New concept for renovated Docking Building preserves parts of history

Demolition on the existing building will begin January 1st. Construction is set for March 2024 and expected to be complete by May 2025.
Published: Oct. 19, 2022 at 2:59 PM CDT
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TOPEKA, Kan. (WIBW) - Renovation plans for the historic Docking State Office Building in downtown Topeka are progressing. It will be lowered to three floors, while keeping the existing foundation.

The state Secretary of Administration, DeAngela Burns-Wallace said, ”The one thing about Docking, as we know, it has sat for many years, the infrastructure is outdated, and it is in disrepair.”

The process to renovate the Docking Building at 915 SW Harrison St. started in 2019.

“The legislators asked for the Department of Administration to work with an architectural consultant to bring various options forward for the renovation of Docking,” said Burns-Wallace.

Discussion in the legislature took about two years before a design was approved.

”The legislature actually debated different scenarios and versions of what the building needed to be, how it needed to fit into the larger landscape of downtown Topeka,” she continued saying, “The recommendations that came out of that was a shorter building that really maximized our meeting space, but also allowed us an adequate amount of office space.”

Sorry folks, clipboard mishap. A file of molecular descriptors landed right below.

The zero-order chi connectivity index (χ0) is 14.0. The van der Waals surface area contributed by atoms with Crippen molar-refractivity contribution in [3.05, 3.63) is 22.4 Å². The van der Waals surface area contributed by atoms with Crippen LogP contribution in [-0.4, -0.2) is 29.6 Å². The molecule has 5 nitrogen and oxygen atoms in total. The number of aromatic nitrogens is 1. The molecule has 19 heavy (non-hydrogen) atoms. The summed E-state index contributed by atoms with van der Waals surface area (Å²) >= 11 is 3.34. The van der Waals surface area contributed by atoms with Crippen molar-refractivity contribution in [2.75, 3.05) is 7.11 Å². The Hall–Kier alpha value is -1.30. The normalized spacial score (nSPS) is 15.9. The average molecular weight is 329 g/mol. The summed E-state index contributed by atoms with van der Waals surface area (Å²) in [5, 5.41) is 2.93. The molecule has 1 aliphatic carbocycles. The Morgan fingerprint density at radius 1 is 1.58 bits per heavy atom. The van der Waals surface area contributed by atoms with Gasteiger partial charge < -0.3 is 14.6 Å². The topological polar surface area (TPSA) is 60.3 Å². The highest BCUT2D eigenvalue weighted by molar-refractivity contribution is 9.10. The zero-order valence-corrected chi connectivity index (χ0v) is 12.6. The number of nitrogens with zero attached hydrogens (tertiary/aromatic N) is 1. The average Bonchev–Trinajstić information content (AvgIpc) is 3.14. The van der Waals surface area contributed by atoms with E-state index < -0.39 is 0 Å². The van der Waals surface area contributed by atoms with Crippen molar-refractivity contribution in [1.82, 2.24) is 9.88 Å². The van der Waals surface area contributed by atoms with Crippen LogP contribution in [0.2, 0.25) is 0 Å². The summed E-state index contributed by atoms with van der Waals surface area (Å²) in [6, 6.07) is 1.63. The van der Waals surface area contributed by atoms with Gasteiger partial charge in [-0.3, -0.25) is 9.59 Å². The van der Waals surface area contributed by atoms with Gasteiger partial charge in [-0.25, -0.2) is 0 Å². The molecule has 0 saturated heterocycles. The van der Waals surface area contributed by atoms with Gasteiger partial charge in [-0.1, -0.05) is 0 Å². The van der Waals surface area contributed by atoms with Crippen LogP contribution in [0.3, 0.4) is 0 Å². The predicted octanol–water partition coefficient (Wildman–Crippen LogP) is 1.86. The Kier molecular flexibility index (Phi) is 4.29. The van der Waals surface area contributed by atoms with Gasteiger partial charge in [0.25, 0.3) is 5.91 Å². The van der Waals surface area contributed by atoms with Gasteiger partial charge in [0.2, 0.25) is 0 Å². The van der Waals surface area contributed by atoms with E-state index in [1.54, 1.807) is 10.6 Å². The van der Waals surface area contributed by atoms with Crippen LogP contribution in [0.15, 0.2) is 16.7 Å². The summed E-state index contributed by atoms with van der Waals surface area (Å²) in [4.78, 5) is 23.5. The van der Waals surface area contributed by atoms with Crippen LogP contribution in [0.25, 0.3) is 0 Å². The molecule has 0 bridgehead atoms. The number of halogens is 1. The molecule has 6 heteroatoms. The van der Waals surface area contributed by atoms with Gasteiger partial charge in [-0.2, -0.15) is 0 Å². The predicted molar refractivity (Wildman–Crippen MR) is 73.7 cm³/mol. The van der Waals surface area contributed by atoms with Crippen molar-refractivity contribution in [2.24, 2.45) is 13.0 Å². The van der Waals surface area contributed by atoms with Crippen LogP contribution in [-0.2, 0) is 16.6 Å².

Preserving the history of the building was an added layer.

Frank Burnam, Director of Facilities and Property Management said, ”We also paid a lot of attention and challenged our consultants with redevelopment of the site to reuse these historic elements, like these sculpture elements.”

Many of the sculptures will find a new home in a plaza area planned for the property.

”The intent here is that this plaza will be heated to be used year round, especially during the legislative session, and just really create a dynamic space for both the public, our employees, and everybody to enjoy,” he said.

The design also makes use of the original tile floors in the building and utilizes other elements to ensure it is energy efficient.

”By reconstructing the building we are actually using the building as a more efficient design,” Burnam added. “We are using higher technologies that allow us to tent and control the heating of the space, which will reduce our energy consumption. We are repurposing over 100,000 square feet of limestone material coming off the building to be our security perimeter walls, so we challenged ourselves with repurposing and reusing stuff to reduce our overall carbon footprint, but also design one of the best energy performing buildings in the state of Kansas.”

State leaders said the project will allow them to contribute to the community they call home.

”We are a citizen of this city and us being able to bring this building back to life is powerful for both the state, but also for the city,” said Burns-Wallace. “So, we appreciate the partnership, the conversation that has happened, the interest because it is vital and as an employer in this city it is one of those things where we want downtown Topeka to thrive.”

The state said the project is fully-funded, meaning they will not go into any bond debt from it. Demolition on the existing building will begin January 1st. Construction is set for March 2024 and expected to be complete by May 2025.